ExchangeWire rounds up some of the biggest stories in the European digital advertising space. In this week’s edition: USD$50m (£38.5m) for Tremor Video’s DSP; Bitposter Direct Marketplace; ABC accreditation for Integral Ad Science; European Viewability Certification Framework; QDOT goes Uruguay; FastPay and Videology announce USD$80m credit facility; and UK businesses not ready for GDPR.
Taptica pays $USD50m for Tremor Video DSP
Tremor Video is separating their buy- and sell-side business buy selling their demand-side business to Taptica. The video optimisation and attribution platform changes hands for USD$50m (£38.5m).
With Tremor’s DSP, Taptica hopes to expand their US presence, building on Tremor’s existing client base. A talent and technology acquisition, according to Hagai Tal, CEO, Taptica: “With this deal, Taptica strategically aligns complementary talent and expertise with Tremor’s demand-side platform to create a powerful market force. Tremor Video’s positive brand value and awareness in the US will enhance Taptica’s solution and market positioning. Additionally, Taptica has found itself perfectly positioned both geographically and culturally to bridge the East and West, and our extensive business relationships in the APAC region and beyond will allow us to grow Tremor Video DSP globally.”
Within Taptica, Tremor’s Video DSP will continue to operate as an independent division, led by Lauren Wiener and staffed by the about 150-strong Tremor Video team.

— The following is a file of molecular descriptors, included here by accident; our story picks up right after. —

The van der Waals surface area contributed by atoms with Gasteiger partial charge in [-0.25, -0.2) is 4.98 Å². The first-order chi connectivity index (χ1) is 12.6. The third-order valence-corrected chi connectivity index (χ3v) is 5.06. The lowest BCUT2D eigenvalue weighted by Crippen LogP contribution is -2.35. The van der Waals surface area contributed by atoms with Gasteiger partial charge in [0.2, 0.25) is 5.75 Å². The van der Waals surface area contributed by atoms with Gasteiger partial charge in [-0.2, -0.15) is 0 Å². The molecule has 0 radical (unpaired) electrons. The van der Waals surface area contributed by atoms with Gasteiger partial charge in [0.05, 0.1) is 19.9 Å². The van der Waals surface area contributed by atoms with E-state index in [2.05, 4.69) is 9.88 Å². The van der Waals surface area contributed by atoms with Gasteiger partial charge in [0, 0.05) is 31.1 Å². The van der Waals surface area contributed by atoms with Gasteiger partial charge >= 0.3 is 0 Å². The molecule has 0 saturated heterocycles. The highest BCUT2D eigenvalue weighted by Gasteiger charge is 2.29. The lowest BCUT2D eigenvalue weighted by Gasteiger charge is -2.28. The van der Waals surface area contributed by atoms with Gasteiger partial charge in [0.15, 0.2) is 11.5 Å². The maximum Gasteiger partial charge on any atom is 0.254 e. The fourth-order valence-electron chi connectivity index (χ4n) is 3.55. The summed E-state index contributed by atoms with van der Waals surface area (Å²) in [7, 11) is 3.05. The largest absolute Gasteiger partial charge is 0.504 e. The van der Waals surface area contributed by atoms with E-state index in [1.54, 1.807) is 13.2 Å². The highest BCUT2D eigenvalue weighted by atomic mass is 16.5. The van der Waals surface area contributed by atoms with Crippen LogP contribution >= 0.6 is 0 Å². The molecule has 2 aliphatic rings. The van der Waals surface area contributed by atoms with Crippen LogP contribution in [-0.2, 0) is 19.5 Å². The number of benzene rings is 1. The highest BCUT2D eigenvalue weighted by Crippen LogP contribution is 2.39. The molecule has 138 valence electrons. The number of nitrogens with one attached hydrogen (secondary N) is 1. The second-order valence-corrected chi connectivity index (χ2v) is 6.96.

Bitposter launches OOH Direct Marketplace
British OOH platform Bitposter is looking for more custom from SMEs. Enabling bookings via their new Direct Marketplace service, the OOH platform is hoping to funnel bookings directly from SMEs to media owners.
The direct marketplace is based on Bitposter’s existing buy- and sell-side platform. Aimed at SME buyers, clients will be able to log into an online environment where all the media owner’s inventory is listed and searchable. The SMEs can then search online to identify the frames they are interested in and then book directly through the platform. The direct marketplace is not only intended as a way of reducing barriers to entry into OOH, but also as a tool for attracting new spend into this media in general.
Does that mean that advertisers get more bang for their buck, or will publishers get more buck for their inventory? “Both”, Craig Mytton, CRO, Bitposter, tells ExchangeWire. “The Direct Marketplace is all about improving efficiency by automating the buying and selling process online. This automation delivers increased profitability for media owners, for whom taking local bookings has traditionally been time consuming, but also saves time for the buyers when sourcing and buying OOH, enabling them to focus more on their core business.”